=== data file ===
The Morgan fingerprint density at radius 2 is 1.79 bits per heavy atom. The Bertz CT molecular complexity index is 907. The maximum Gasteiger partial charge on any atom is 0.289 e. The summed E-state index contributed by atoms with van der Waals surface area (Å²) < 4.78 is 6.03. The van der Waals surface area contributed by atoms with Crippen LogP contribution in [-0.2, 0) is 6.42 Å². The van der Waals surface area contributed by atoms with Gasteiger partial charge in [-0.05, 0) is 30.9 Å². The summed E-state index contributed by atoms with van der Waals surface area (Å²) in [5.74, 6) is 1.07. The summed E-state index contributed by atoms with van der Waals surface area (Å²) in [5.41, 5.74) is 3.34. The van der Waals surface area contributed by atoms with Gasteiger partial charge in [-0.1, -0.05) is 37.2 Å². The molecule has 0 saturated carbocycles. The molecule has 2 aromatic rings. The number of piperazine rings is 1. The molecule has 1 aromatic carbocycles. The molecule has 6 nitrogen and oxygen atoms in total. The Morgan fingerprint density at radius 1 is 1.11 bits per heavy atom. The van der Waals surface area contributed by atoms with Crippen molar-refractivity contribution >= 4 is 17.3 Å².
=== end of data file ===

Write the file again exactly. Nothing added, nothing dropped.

The Morgan fingerprint density at radius 2 is 1.79 bits per heavy atom. The Bertz CT molecular complexity index is 907. The maximum Gasteiger partial charge on any atom is 0.289 e. The summed E-state index contributed by atoms with van der Waals surface area (Å²) < 4.78 is 6.03. The van der Waals surface area contributed by atoms with Crippen LogP contribution in [-0.2, 0) is 6.42 Å². The van der Waals surface area contributed by atoms with Gasteiger partial charge in [-0.05, 0) is 30.9 Å². The summed E-state index contributed by atoms with van der Waals surface area (Å²) in [5.74, 6) is 1.07. The summed E-state index contributed by atoms with van der Waals surface area (Å²) in [5.41, 5.74) is 3.34. The van der Waals surface area contributed by atoms with Gasteiger partial charge in [-0.1, -0.05) is 37.2 Å². The molecule has 0 saturated carbocycles. The molecule has 2 aromatic rings. The number of piperazine rings is 1. The molecule has 1 aromatic carbocycles. The molecule has 6 nitrogen and oxygen atoms in total. The Morgan fingerprint density at radius 1 is 1.11 bits per heavy atom. The van der Waals surface area contributed by atoms with Crippen molar-refractivity contribution >= 4 is 17.3 Å².